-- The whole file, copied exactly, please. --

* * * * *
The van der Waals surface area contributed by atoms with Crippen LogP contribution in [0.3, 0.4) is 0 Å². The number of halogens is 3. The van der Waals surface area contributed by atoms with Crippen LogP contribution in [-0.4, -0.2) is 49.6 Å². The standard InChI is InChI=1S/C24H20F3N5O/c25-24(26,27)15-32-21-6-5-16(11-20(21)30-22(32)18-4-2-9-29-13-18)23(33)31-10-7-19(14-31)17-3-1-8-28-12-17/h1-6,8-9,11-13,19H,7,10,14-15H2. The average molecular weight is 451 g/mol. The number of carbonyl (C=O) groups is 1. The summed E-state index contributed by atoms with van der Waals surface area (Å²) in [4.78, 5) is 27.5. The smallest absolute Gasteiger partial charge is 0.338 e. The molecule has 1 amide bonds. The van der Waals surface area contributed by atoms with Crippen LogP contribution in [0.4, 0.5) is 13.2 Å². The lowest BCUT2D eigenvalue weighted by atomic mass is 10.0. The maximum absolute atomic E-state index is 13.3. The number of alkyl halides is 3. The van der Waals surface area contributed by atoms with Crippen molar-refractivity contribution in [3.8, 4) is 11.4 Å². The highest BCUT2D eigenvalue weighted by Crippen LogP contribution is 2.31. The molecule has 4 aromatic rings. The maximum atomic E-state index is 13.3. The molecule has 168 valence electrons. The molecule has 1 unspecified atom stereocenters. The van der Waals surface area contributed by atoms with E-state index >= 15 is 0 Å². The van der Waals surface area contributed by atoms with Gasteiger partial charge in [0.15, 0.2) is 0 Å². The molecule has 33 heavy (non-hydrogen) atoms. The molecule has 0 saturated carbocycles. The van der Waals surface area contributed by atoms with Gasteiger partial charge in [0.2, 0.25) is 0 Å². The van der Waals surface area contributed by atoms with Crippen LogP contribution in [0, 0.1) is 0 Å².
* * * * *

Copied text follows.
The van der Waals surface area contributed by atoms with Crippen LogP contribution in [0.3, 0.4) is 0 Å². The number of halogens is 3. The van der Waals surface area contributed by atoms with Crippen LogP contribution in [-0.4, -0.2) is 49.6 Å². The standard InChI is InChI=1S/C24H20F3N5O/c25-24(26,27)15-32-21-6-5-16(11-20(21)30-22(32)18-4-2-9-29-13-18)23(33)31-10-7-19(14-31)17-3-1-8-28-12-17/h1-6,8-9,11-13,19H,7,10,14-15H2. The average molecular weight is 451 g/mol. The number of carbonyl (C=O) groups is 1. The summed E-state index contributed by atoms with van der Waals surface area (Å²) in [4.78, 5) is 27.5. The smallest absolute Gasteiger partial charge is 0.338 e. The molecule has 1 amide bonds. The van der Waals surface area contributed by atoms with Crippen LogP contribution in [0.4, 0.5) is 13.2 Å². The lowest BCUT2D eigenvalue weighted by atomic mass is 10.0. The maximum absolute atomic E-state index is 13.3. The number of alkyl halides is 3. The van der Waals surface area contributed by atoms with Crippen molar-refractivity contribution in [3.8, 4) is 11.4 Å². The highest BCUT2D eigenvalue weighted by Crippen LogP contribution is 2.31. The molecule has 4 aromatic rings. The maximum atomic E-state index is 13.3. The molecule has 168 valence electrons. The molecule has 1 unspecified atom stereocenters. The van der Waals surface area contributed by atoms with E-state index >= 15 is 0 Å². The van der Waals surface area contributed by atoms with Gasteiger partial charge in [0.15, 0.2) is 0 Å². The molecule has 33 heavy (non-hydrogen) atoms. The molecule has 0 saturated carbocycles. The van der Waals surface area contributed by atoms with Gasteiger partial charge in [0.2, 0.25) is 0 Å². The van der Waals surface area contributed by atoms with Crippen LogP contribution in [0, 0.1) is 0 Å².